As YES and DirecTV continue to negotiate a renewal deal, the Yankees’ network will not pull its signal from DirecTV until at least Thursday, the YES Network announced this morning. While the package deal expired yesterday, the two sides have agreed to extend their negotiating deadline until Thursday, April 7. The YES Network, a RAB partner, said it granted the extension “in order to continue negotiating with the goal of reaching a new agreement.” Today’s game is on FOX but the next five games are on YES. We will continue to follow this story.
The YES Network has done wonders for the Yankees’ bottom line, and it’s showing off the field as well. The Yanks’ TV station, the most watched regional sports network in the country last year, has garnered 46 Emmy nominations for its baseball, basketball and sports media programming. The network, a content partner of ours, has already won 49 Emmy’s in its short existence.
“This record number of nominations for YES is a testament to the hard work, tremendous energy and total team effort exhibited by everyone at YES,” John Filippelli, president of production and programming, said in a statement. “We are especially pleased with the breadth of programming and productions recognized by the Academy, along with the fact that the efforts of so many individuals – both on-camera and behind the scenes – have been validated.”
On the Yanks’ side of things, Paul O’Neill and John Flaherty were both nominated in the sports analyst category for on-air talent, and Bob Lorenz too garnered a nod as an anchor. Off the field, the network’s coverage of George Steinbrenner‘s death in July and HOPE Week as well as their Yankeeography episodes earned recognition as well. The YES Network’s new in-game graphics are up for an award, but unfortunately, our commercial is not.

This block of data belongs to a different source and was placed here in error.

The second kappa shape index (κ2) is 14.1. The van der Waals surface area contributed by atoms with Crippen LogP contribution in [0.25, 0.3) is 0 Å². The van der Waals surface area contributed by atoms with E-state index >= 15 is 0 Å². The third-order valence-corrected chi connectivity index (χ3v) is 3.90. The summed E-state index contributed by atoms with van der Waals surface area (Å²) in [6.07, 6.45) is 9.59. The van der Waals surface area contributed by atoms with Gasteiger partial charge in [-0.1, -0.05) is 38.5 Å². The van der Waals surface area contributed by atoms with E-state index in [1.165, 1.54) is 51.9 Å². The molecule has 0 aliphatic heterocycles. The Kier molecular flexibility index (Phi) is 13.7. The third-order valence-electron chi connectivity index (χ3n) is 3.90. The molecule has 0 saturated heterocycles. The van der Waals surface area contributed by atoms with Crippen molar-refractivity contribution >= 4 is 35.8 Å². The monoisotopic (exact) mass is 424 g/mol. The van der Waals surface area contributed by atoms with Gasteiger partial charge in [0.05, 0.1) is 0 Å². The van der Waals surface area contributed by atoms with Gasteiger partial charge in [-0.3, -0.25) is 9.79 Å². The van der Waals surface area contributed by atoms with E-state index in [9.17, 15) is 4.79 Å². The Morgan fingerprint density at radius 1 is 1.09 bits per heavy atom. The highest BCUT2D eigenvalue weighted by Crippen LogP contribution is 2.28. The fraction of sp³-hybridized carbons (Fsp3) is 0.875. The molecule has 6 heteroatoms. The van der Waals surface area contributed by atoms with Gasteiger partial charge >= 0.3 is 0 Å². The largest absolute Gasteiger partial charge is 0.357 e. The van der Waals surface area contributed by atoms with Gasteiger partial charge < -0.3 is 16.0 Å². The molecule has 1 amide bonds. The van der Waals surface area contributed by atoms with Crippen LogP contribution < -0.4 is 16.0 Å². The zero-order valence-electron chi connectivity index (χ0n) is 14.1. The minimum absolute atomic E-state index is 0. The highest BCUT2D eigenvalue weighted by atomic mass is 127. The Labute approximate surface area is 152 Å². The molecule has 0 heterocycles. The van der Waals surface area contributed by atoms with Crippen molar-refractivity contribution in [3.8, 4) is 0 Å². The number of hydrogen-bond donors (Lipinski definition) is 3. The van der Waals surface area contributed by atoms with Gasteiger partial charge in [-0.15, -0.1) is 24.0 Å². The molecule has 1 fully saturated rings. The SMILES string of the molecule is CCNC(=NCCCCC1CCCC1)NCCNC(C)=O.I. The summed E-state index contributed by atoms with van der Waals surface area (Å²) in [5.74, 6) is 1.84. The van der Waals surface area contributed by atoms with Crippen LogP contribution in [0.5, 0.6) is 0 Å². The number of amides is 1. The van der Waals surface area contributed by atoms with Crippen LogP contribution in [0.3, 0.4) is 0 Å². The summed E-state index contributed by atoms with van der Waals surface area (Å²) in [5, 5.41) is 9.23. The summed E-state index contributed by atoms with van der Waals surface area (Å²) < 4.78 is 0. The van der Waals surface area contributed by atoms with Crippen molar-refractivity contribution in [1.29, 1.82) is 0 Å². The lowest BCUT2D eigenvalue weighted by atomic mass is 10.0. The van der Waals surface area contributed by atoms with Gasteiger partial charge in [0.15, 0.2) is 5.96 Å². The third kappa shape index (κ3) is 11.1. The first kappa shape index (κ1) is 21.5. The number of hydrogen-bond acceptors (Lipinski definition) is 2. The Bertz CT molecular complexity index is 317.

In other YES news, the year-end ratings for 2010 came out, and they show a network still growing. The network is averaging 72,000 viewers per day in the primetime slot — more than MSG and SportsNet NY combined. Their Yankee broadcasts ranked number one in the New York area on 39 of 45 straight nights among the following demos: Men 18+, Men 18-49, Men 25-54, Adults 18-49 and Adults 25-54. In lay terms, that’s great for ad rates.
The Yankees have a good thing going on with the YES Network right now, and if — or when — the team is ever put up for sale, YES will be a valuable part of that package.
Joel Sherman is at the BAT dinner tonight, and he ran into the Yanks’ old pal David Cone who shared some good news with The Post reporter. Coney will be returning to the YES booth for 25 games this season. We don’t yet know which member of the Yanks’ broadcast team Cone will be replacing, but my money’s on Tino taking his talents elsewhere. I’ve always enjoyed Cone’s contributions to the telecasts, and it’ll be good to hear him on the air again. I wonder if he’s finally figured out his dance yet.
When the Yankees and the Red Sox face off in a few hours, those watching in the New York area will tune into the YES Network as the Yanks begin their title defense. Instead of the familiar YES graphics, however, we’ll see something new. For just the third time since its launch in 2002, the YES Network has overhauled its in-game graphics, and the network – RAB’s partner – gave us a sneak peak at the new look.
Designed by the Venice, California-based design firm MFactor, the new graphics carry with them a more sophisticated look and incorporate 3-D effects. MFactor and YES worked together over the off-season to redesign the in-game presentation while retaining familiar elements, such as the Yanks’ colors, in the broadcasts. “We wanted to try to separate ourselves from the rest of the pack,” Jared Boshnack, a YES producer, told me.